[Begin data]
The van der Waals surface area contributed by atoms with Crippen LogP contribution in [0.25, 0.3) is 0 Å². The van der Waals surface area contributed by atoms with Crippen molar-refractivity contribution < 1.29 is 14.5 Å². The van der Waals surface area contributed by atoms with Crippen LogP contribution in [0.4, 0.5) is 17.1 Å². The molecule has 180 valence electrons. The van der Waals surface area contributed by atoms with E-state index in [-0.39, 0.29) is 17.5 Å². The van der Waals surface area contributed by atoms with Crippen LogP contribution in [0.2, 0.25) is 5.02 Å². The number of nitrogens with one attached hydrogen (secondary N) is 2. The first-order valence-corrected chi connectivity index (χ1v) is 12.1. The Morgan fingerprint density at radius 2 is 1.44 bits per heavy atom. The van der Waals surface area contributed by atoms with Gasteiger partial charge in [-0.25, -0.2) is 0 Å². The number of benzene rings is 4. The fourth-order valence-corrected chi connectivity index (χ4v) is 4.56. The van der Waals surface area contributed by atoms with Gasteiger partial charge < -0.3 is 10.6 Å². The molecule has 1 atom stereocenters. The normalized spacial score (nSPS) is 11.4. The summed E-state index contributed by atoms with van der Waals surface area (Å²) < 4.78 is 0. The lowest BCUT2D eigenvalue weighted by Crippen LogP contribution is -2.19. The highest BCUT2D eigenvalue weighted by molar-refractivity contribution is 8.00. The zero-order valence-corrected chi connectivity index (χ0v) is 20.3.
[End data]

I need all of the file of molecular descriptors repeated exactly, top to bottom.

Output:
The van der Waals surface area contributed by atoms with Crippen LogP contribution in [0.25, 0.3) is 0 Å². The van der Waals surface area contributed by atoms with Crippen molar-refractivity contribution < 1.29 is 14.5 Å². The van der Waals surface area contributed by atoms with Crippen LogP contribution in [0.4, 0.5) is 17.1 Å². The molecule has 180 valence electrons. The van der Waals surface area contributed by atoms with E-state index in [-0.39, 0.29) is 17.5 Å². The van der Waals surface area contributed by atoms with Crippen LogP contribution in [0.2, 0.25) is 5.02 Å². The number of nitrogens with one attached hydrogen (secondary N) is 2. The first-order valence-corrected chi connectivity index (χ1v) is 12.1. The Morgan fingerprint density at radius 2 is 1.44 bits per heavy atom. The van der Waals surface area contributed by atoms with Gasteiger partial charge in [-0.25, -0.2) is 0 Å². The number of benzene rings is 4. The fourth-order valence-corrected chi connectivity index (χ4v) is 4.56. The van der Waals surface area contributed by atoms with Gasteiger partial charge < -0.3 is 10.6 Å². The molecule has 1 atom stereocenters. The normalized spacial score (nSPS) is 11.4. The summed E-state index contributed by atoms with van der Waals surface area (Å²) < 4.78 is 0. The lowest BCUT2D eigenvalue weighted by Crippen LogP contribution is -2.19. The highest BCUT2D eigenvalue weighted by molar-refractivity contribution is 8.00. The zero-order valence-corrected chi connectivity index (χ0v) is 20.3.